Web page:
Warning: This post contains rant and is short on actual reasoned arguments.

There are a number of things that are often considered bad practice in Java. These include static imports, star imports, shadowing, omitting braces, notUsingReallyLongVariableNames, etc. Also, many Java developers object to features like first class functions, operator overloading and type inference, because they might ‘overcomplicate’ the language and cause people to produce unreadable code.

Given that this is a post about concision, I will now shorten the above rules into a single rule:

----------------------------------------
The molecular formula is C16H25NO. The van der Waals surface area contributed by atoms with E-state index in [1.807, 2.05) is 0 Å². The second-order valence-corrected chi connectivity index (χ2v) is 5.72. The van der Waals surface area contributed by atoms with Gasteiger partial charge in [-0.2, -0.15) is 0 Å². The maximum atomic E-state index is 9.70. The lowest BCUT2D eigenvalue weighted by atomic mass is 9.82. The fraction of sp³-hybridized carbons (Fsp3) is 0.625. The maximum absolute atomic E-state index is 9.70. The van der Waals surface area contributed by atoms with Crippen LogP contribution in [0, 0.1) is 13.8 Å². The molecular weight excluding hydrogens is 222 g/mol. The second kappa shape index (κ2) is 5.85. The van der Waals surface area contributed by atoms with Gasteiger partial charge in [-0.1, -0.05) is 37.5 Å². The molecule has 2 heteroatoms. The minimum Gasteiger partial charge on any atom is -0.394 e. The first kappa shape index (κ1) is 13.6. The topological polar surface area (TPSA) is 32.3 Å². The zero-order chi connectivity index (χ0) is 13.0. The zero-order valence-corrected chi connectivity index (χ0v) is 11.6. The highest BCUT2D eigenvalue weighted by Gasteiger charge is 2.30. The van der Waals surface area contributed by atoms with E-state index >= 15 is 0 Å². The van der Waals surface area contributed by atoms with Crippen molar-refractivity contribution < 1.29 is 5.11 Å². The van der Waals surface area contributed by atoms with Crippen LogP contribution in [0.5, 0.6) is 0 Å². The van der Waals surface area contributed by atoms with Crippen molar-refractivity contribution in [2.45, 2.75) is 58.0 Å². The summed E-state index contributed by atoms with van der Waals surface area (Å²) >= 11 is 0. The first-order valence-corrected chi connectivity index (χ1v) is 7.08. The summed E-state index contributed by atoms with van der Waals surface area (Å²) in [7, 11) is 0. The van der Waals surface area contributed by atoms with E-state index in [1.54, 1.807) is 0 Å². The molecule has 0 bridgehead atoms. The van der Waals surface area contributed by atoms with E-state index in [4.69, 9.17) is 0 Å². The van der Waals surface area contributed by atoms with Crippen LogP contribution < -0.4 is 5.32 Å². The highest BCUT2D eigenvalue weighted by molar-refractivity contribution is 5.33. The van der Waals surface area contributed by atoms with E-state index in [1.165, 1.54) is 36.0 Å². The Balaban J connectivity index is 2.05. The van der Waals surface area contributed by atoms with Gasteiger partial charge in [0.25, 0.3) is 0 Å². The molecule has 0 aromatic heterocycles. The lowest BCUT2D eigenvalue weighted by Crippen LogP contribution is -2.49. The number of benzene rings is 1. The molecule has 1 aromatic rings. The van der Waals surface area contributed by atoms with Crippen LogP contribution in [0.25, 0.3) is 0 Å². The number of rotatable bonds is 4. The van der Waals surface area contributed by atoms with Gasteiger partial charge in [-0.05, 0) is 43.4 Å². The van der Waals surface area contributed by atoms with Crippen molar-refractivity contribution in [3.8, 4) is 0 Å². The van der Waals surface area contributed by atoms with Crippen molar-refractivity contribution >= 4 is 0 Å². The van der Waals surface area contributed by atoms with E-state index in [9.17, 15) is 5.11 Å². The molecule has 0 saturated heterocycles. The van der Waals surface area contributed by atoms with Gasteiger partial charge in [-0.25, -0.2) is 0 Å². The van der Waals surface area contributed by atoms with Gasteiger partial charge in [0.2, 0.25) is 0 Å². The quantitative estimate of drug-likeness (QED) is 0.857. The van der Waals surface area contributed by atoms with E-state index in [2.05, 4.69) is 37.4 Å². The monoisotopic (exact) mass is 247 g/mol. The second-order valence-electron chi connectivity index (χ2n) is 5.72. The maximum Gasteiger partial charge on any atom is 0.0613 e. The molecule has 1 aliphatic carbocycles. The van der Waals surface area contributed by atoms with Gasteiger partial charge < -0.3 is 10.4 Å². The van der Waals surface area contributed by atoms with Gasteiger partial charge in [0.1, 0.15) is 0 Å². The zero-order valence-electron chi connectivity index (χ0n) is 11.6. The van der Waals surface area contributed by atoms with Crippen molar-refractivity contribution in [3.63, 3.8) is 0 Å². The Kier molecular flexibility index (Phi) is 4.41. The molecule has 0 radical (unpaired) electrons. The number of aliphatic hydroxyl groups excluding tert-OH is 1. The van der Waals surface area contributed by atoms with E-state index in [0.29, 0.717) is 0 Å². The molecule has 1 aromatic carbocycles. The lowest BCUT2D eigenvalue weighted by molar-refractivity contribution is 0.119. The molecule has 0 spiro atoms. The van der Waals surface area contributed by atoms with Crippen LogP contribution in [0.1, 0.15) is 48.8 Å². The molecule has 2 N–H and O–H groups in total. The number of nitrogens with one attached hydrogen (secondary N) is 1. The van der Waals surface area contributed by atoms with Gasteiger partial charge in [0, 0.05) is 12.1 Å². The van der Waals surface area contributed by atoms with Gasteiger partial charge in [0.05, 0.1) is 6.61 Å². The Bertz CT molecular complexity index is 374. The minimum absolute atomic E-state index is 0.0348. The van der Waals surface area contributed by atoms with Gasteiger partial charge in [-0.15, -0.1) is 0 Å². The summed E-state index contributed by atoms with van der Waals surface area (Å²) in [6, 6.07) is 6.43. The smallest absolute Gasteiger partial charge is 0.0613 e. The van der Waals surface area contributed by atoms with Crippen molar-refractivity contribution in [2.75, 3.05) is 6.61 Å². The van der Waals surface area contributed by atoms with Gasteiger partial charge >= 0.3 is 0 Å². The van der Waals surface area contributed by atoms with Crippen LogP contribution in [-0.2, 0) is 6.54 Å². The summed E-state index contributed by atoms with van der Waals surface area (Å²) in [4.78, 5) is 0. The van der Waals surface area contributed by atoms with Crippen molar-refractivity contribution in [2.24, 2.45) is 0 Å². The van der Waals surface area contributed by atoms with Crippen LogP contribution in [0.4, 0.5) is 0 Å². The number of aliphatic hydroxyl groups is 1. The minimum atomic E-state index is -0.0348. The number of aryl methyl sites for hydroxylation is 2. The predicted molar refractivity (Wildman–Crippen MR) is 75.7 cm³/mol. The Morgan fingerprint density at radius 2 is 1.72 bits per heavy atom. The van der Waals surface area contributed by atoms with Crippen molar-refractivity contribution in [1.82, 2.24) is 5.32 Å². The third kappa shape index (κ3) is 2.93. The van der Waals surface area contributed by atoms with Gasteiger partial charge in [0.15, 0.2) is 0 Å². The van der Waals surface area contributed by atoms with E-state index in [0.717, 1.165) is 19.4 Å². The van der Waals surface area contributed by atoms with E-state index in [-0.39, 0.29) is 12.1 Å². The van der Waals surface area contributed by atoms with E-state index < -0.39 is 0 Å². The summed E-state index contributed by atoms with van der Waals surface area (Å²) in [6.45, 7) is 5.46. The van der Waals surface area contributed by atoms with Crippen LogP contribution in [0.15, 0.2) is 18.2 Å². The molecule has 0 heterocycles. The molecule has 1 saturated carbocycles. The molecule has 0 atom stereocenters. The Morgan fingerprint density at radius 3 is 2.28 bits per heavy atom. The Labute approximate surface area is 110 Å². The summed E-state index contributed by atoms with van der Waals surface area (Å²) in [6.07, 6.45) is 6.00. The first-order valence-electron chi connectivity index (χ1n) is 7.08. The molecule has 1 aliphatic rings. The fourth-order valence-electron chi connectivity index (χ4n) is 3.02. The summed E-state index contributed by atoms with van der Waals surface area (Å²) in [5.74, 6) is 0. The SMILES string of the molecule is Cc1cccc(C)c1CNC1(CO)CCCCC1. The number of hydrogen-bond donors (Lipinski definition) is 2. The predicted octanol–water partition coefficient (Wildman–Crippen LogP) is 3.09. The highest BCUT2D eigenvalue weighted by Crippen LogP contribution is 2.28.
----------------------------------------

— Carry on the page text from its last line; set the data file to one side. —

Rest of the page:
It is bad practice to do anything which might cause you to write less code.

“Oh.” says the (hypothetical – I don’t think anyone actually reads this blog) reader, “Another whiner who doesn’t like typing. Just use an IDE!”

This is not about typing. I know perfectly well that the IDE can do ‘typing inference’ (so to speak). This is about reading. Making your code more verbose does not make it more readable. In many cases it makes it less readable because you’re hiding the actually important stuff inside layers of crap. Further, even when all of it is relevant, expressing it in an overly verbose way makes it much harder to take in.

Even ignoring the functional programming argument, I think the Java community and conventions would gain a lot by losing their fear of terse code.

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